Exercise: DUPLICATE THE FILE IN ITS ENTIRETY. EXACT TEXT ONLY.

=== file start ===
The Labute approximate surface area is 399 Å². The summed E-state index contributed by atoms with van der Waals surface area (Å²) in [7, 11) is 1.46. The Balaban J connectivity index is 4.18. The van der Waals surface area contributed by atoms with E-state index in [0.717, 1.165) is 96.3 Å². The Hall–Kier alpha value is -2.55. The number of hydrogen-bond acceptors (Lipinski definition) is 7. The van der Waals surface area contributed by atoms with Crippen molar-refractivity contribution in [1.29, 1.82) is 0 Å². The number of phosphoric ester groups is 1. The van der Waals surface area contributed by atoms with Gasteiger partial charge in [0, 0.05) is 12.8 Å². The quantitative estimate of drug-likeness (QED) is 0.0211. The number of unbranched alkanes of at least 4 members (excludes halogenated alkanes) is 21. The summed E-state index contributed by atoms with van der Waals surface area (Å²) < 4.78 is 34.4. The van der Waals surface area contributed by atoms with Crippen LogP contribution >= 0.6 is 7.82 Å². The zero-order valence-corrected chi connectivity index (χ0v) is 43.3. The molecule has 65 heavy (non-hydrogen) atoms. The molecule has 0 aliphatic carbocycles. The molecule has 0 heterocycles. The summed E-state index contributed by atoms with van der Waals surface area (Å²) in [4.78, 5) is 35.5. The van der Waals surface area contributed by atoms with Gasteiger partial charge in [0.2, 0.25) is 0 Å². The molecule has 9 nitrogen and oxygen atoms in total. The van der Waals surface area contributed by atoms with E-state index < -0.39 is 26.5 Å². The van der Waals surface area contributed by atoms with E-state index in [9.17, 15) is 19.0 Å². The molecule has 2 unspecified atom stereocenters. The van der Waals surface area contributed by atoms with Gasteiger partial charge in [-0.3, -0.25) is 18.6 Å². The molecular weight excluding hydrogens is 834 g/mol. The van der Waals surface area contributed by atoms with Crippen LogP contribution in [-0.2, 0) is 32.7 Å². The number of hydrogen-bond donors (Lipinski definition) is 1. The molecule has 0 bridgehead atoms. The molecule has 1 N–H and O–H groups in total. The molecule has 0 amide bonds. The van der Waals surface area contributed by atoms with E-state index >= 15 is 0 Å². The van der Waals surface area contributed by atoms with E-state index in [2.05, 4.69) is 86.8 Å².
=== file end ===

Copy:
The Labute approximate surface area is 399 Å². The summed E-state index contributed by atoms with van der Waals surface area (Å²) in [7, 11) is 1.46. The Balaban J connectivity index is 4.18. The van der Waals surface area contributed by atoms with E-state index in [0.717, 1.165) is 96.3 Å². The Hall–Kier alpha value is -2.55. The number of hydrogen-bond acceptors (Lipinski definition) is 7. The van der Waals surface area contributed by atoms with Crippen molar-refractivity contribution in [1.29, 1.82) is 0 Å². The number of phosphoric ester groups is 1. The van der Waals surface area contributed by atoms with Gasteiger partial charge in [0, 0.05) is 12.8 Å². The quantitative estimate of drug-likeness (QED) is 0.0211. The number of unbranched alkanes of at least 4 members (excludes halogenated alkanes) is 21. The summed E-state index contributed by atoms with van der Waals surface area (Å²) < 4.78 is 34.4. The van der Waals surface area contributed by atoms with Crippen LogP contribution >= 0.6 is 7.82 Å². The zero-order valence-corrected chi connectivity index (χ0v) is 43.3. The molecule has 65 heavy (non-hydrogen) atoms. The molecule has 0 aliphatic carbocycles. The molecule has 0 heterocycles. The summed E-state index contributed by atoms with van der Waals surface area (Å²) in [4.78, 5) is 35.5. The van der Waals surface area contributed by atoms with Gasteiger partial charge in [0.2, 0.25) is 0 Å². The molecule has 9 nitrogen and oxygen atoms in total. The van der Waals surface area contributed by atoms with E-state index < -0.39 is 26.5 Å². The van der Waals surface area contributed by atoms with E-state index in [9.17, 15) is 19.0 Å². The molecule has 2 unspecified atom stereocenters. The van der Waals surface area contributed by atoms with Gasteiger partial charge in [-0.3, -0.25) is 18.6 Å². The molecular weight excluding hydrogens is 834 g/mol. The van der Waals surface area contributed by atoms with Crippen LogP contribution in [-0.2, 0) is 32.7 Å². The number of hydrogen-bond donors (Lipinski definition) is 1. The molecule has 0 bridgehead atoms. The molecule has 1 N–H and O–H groups in total. The molecule has 0 amide bonds. The van der Waals surface area contributed by atoms with E-state index >= 15 is 0 Å². The van der Waals surface area contributed by atoms with E-state index in [2.05, 4.69) is 86.8 Å².